Beyond buildings, there is the extraordinary coastline and rich geological history: it is a perfect setting for archaeological mysteries, for example the salty marshes in the North are the inspiration for Elly Griffiths’ crime fiction – a place that theoretically preserves bodies and bones would serve well for a ghost story.

Although stories do not have to be based in Norwich, or even in Norfolk, but you can find an abundance of inspiration here.

In terms of what she is looking for in a winning entry, Holly highlights the following:

  • I love setting and place and how this influences characters’ behaviour.
  • Short stories are a unique medium, perfectly suited to explore a moment, an episode, plunging the reader into a particular atmosphere.
  • I’m looking for stories that captivate me from the first line, opening a brief window onto a person or a place and their story.
  • Don’t be tempted to overwork your stories – resist the temptation to over-edit and trust when it feels like time to let go.

Advice on how to interpret the theme

Every year, we get entrants asking for guidance on how to interpret the theme – are we looking for it to be interpreted a specific way? The short answer is: no. You can interpret it any way you like.

This, of course, is not always helpful. Some people may be intimidated by the idea of writing to a theme and have no idea where to begin. Our suggestion is to start with the dictionary.

The Oxford dictionary online defines ‘spooks’ as follows:

  • A ghost or a spectre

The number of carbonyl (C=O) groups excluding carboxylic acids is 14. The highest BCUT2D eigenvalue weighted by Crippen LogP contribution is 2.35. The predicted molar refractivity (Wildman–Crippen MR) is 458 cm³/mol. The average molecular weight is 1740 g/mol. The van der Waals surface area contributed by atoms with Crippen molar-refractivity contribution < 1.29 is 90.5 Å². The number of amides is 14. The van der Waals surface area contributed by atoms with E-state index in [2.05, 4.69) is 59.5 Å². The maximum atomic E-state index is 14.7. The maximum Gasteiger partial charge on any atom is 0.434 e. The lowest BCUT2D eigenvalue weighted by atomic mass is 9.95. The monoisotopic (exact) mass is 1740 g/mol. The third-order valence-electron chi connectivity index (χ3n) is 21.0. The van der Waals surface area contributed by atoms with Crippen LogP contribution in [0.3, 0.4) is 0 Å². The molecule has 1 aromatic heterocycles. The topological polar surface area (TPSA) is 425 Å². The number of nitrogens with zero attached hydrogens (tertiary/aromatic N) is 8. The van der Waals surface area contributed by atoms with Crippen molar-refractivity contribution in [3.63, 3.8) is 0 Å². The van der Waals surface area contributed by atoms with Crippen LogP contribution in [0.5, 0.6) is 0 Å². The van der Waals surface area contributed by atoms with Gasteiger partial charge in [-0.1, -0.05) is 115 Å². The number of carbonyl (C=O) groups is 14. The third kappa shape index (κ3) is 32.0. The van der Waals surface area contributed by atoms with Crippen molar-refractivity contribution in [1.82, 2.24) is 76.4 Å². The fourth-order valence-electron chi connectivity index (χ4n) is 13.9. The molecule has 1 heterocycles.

• A derogatory term for an African American in America in the 1940’s-50’s
  • A ghost writer

Already you can see the vastly different directions you could take this theme – from a ghost story or a story featuring some kind of supernatural entity, to a spy thriller or mystery, to a story that explores racism, or one that looks at the writing process. You could even write a story that combines several of these definitions.

So even if you’re not a fan of the supernatural, or much of a horror writer, you should still be able to find an angle to approach this theme that suits your style.

Digging deeper, ‘spooks’ can also mean to be haunted, or to be scared (is in, to be ‘spooked’). So you could write a story that explores fear, or being haunted, but again remember that the supernatural is not the only thing that can haunt a person, and people fear more than ghosts and ghouls.

For example, a story about a bride or groom getting cold feet on their wedding day could tie in just as well with the theme as a story about a person being terrorised by a ghost.

There’s no limit to genre either. It has to be fiction, of course, but you can explore the theme of ‘spooks’ through the lens of horror, sci-fi, romance, comedy, historical fiction, steam punk – anything goes.

In the past, entrants have interpreted our themes a number of ways with a wide range of genres. We highly recommend checking out our anthologies to see examples of how winning entries have interpreted past themes to give you an idea of how you might approach this year’s theme.

Finally, we’d like to make it clear that your stories do not have to be set in Norwich, or even Norfolk. You can set them anywhere you like, in any time period. It’s up to you. Nor do you have to write about spooky things in Norfolk. You’re welcome to if you like, but you’re not restricted.

Ultimately, your only limit when it comes to interpreting the theme is your own imagination. We’re excited to see all the different ways entrants will explore this theme.

If you’re still stuck for ideas, be sure to follow us on Facebook, Twitter, and Instagram where we’ve been posting at least two writing prompts every week ranging from image prompts, specific scenarios and even real life inspiration. Each of them has been specifically chosen because it can easily lead to a story that explores our theme. We will continue putting them up until a week before the deadline.

Even if you already have an idea or have already written your entry, it’s still worth checking them out because there’s no limit to how many entries you can submit.